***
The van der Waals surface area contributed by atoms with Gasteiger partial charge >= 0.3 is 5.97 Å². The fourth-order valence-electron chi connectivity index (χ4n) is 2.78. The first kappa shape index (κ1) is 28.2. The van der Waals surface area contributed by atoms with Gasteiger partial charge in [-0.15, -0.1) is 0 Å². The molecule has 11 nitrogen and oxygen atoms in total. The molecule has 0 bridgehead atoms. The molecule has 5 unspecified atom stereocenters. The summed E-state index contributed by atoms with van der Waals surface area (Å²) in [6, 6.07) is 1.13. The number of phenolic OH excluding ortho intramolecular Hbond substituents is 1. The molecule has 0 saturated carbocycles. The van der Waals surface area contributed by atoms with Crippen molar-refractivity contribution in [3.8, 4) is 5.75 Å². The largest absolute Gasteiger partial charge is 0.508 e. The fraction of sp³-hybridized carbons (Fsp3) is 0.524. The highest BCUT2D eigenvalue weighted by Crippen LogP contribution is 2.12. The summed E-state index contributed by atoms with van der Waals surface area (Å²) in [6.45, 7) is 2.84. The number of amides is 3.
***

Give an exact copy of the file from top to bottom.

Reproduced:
The van der Waals surface area contributed by atoms with Gasteiger partial charge >= 0.3 is 5.97 Å². The fourth-order valence-electron chi connectivity index (χ4n) is 2.78. The first kappa shape index (κ1) is 28.2. The van der Waals surface area contributed by atoms with Gasteiger partial charge in [-0.15, -0.1) is 0 Å². The molecule has 11 nitrogen and oxygen atoms in total. The molecule has 0 bridgehead atoms. The molecule has 5 unspecified atom stereocenters. The summed E-state index contributed by atoms with van der Waals surface area (Å²) in [6, 6.07) is 1.13. The number of phenolic OH excluding ortho intramolecular Hbond substituents is 1. The molecule has 0 saturated carbocycles. The van der Waals surface area contributed by atoms with Crippen molar-refractivity contribution in [3.8, 4) is 5.75 Å². The largest absolute Gasteiger partial charge is 0.508 e. The fraction of sp³-hybridized carbons (Fsp3) is 0.524. The highest BCUT2D eigenvalue weighted by Crippen LogP contribution is 2.12. The summed E-state index contributed by atoms with van der Waals surface area (Å²) in [6.45, 7) is 2.84. The number of amides is 3.